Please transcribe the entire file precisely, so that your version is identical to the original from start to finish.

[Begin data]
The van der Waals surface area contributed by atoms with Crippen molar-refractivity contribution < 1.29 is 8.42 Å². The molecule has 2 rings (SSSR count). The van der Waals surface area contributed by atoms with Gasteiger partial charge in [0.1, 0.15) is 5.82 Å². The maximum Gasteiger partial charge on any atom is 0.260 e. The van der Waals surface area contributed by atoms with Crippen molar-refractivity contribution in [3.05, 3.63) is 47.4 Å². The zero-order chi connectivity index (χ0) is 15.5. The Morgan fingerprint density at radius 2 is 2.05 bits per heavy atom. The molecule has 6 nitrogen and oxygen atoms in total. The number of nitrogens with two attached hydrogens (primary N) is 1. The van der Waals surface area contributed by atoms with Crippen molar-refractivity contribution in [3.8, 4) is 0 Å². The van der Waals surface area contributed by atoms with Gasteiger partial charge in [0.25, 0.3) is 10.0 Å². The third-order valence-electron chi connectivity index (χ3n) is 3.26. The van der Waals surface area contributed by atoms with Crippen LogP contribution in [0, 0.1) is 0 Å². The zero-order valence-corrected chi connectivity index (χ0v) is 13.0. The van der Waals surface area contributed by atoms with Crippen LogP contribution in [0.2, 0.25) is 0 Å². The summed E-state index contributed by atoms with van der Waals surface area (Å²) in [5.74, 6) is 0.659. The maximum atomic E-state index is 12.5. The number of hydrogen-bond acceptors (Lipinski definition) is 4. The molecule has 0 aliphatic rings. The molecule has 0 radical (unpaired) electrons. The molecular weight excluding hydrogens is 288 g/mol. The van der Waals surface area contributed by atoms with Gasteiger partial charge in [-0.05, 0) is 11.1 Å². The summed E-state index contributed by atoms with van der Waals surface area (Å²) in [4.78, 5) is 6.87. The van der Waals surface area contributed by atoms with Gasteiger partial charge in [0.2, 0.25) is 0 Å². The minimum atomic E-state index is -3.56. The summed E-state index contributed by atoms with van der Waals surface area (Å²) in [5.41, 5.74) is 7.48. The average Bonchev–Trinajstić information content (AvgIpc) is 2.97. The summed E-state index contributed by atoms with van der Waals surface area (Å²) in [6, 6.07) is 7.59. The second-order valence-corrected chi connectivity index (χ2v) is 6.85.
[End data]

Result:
The van der Waals surface area contributed by atoms with Crippen molar-refractivity contribution < 1.29 is 8.42 Å². The molecule has 2 rings (SSSR count). The van der Waals surface area contributed by atoms with Gasteiger partial charge in [0.1, 0.15) is 5.82 Å². The maximum Gasteiger partial charge on any atom is 0.260 e. The van der Waals surface area contributed by atoms with Crippen molar-refractivity contribution in [3.05, 3.63) is 47.4 Å². The zero-order chi connectivity index (χ0) is 15.5. The Morgan fingerprint density at radius 2 is 2.05 bits per heavy atom. The molecule has 6 nitrogen and oxygen atoms in total. The number of nitrogens with two attached hydrogens (primary N) is 1. The van der Waals surface area contributed by atoms with Crippen molar-refractivity contribution in [3.8, 4) is 0 Å². The van der Waals surface area contributed by atoms with Gasteiger partial charge in [0.25, 0.3) is 10.0 Å². The third-order valence-electron chi connectivity index (χ3n) is 3.26. The van der Waals surface area contributed by atoms with Crippen LogP contribution in [0, 0.1) is 0 Å². The zero-order valence-corrected chi connectivity index (χ0v) is 13.0. The van der Waals surface area contributed by atoms with Crippen LogP contribution in [0.2, 0.25) is 0 Å². The summed E-state index contributed by atoms with van der Waals surface area (Å²) in [5.74, 6) is 0.659. The maximum atomic E-state index is 12.5. The number of hydrogen-bond acceptors (Lipinski definition) is 4. The molecule has 0 aliphatic rings. The molecule has 0 radical (unpaired) electrons. The molecular weight excluding hydrogens is 288 g/mol. The van der Waals surface area contributed by atoms with Gasteiger partial charge in [-0.05, 0) is 11.1 Å². The summed E-state index contributed by atoms with van der Waals surface area (Å²) in [4.78, 5) is 6.87. The van der Waals surface area contributed by atoms with Gasteiger partial charge in [0.2, 0.25) is 0 Å². The minimum atomic E-state index is -3.56. The summed E-state index contributed by atoms with van der Waals surface area (Å²) in [5.41, 5.74) is 7.48. The average Bonchev–Trinajstić information content (AvgIpc) is 2.97. The summed E-state index contributed by atoms with van der Waals surface area (Å²) in [6, 6.07) is 7.59. The second-order valence-corrected chi connectivity index (χ2v) is 6.85.